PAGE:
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Page:The Works of Lord Byron (ed. Coleridge, Prothero) - Volume 3.djvu/291

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The Corsair vowed protection, soothed affright,
As if his homage were a Woman's right.
"The wish is wrong—nay, worse for female—vain:
Yet much I long to view that Chief again;
If but to thank for, what my fear forgot,
The life—my loving Lord remembered not!"


And him she saw, where thickest carnage spread,
But gathered breathing from the happier dead;880
Far from his band, and battling with a host
That deem right dearly won the field he lost,
Felled—bleeding—baffled of the death he sought,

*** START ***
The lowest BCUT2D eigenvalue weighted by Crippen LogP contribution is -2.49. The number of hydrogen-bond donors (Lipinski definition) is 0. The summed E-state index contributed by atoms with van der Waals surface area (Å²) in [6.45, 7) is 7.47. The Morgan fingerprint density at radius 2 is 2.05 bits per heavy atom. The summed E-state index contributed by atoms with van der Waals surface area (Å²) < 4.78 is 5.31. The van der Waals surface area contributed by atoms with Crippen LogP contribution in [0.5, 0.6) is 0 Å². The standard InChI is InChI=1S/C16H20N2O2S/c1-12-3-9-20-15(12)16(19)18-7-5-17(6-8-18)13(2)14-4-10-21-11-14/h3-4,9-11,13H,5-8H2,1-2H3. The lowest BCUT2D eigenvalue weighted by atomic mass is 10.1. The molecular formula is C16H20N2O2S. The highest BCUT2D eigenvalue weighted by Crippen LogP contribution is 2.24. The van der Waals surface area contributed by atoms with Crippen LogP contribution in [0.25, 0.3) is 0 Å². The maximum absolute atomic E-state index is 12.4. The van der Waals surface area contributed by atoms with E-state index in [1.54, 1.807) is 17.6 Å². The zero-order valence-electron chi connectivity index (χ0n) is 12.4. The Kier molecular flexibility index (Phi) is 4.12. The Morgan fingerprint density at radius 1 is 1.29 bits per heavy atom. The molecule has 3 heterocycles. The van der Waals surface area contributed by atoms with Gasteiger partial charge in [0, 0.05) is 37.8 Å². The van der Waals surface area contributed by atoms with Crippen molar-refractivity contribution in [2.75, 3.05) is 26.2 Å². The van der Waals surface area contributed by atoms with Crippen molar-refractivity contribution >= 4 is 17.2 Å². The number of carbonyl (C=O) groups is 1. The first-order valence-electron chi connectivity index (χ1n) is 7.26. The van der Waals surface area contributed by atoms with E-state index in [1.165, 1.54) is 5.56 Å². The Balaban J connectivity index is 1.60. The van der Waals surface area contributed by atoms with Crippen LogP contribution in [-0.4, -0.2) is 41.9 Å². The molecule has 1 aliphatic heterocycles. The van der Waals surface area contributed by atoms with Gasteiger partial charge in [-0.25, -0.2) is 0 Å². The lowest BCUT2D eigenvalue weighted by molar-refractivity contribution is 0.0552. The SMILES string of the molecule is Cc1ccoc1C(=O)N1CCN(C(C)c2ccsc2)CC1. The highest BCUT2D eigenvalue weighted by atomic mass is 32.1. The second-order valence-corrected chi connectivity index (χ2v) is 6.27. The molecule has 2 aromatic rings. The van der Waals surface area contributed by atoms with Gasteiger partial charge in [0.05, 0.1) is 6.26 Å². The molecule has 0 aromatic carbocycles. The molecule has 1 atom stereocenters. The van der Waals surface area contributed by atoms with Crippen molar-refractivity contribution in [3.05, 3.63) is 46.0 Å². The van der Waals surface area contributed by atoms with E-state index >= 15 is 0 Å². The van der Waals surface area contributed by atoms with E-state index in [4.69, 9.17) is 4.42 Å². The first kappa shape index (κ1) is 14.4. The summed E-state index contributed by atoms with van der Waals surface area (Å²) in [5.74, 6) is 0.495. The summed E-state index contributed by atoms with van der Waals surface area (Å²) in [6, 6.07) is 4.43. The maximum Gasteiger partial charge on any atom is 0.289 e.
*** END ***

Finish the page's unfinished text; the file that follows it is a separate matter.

And snatched to expiate all the ills he wrought;
Preserved to linger and to live in vain,
While Vengeance pondered o'er new plans of pain,
And stanched the blood she saves to shed again—
But drop by drop, for Seyd's unglutted eye
Would doom him ever dying—ne'er to die!
Can this be he? triumphant late she saw,890
When his red hand's wild gesture waved, a law!
'Tis he indeed—disarmed but undeprest,
His sole regret the life he still possest;
His wounds too slight, though taken with that will,
Which would have kissed the hand that then could kill.
Oh were there none, of all the many given,

To send his soul—he scarcely asked to Heaven?[1]
  1. [The word "to" had been left out by the printer, and in a late revise Byron supplies the omission, and writes—
    "To Mr. Murray or Mr. Davison.
    "Do not omit words—it is quite enough to alter or mis-spell them.


    In the MS. the line ran—

    "To send his soul—he scarcely cared to Heaven."

    "Asked" is written over in pencil, but "cared" has not been erased.]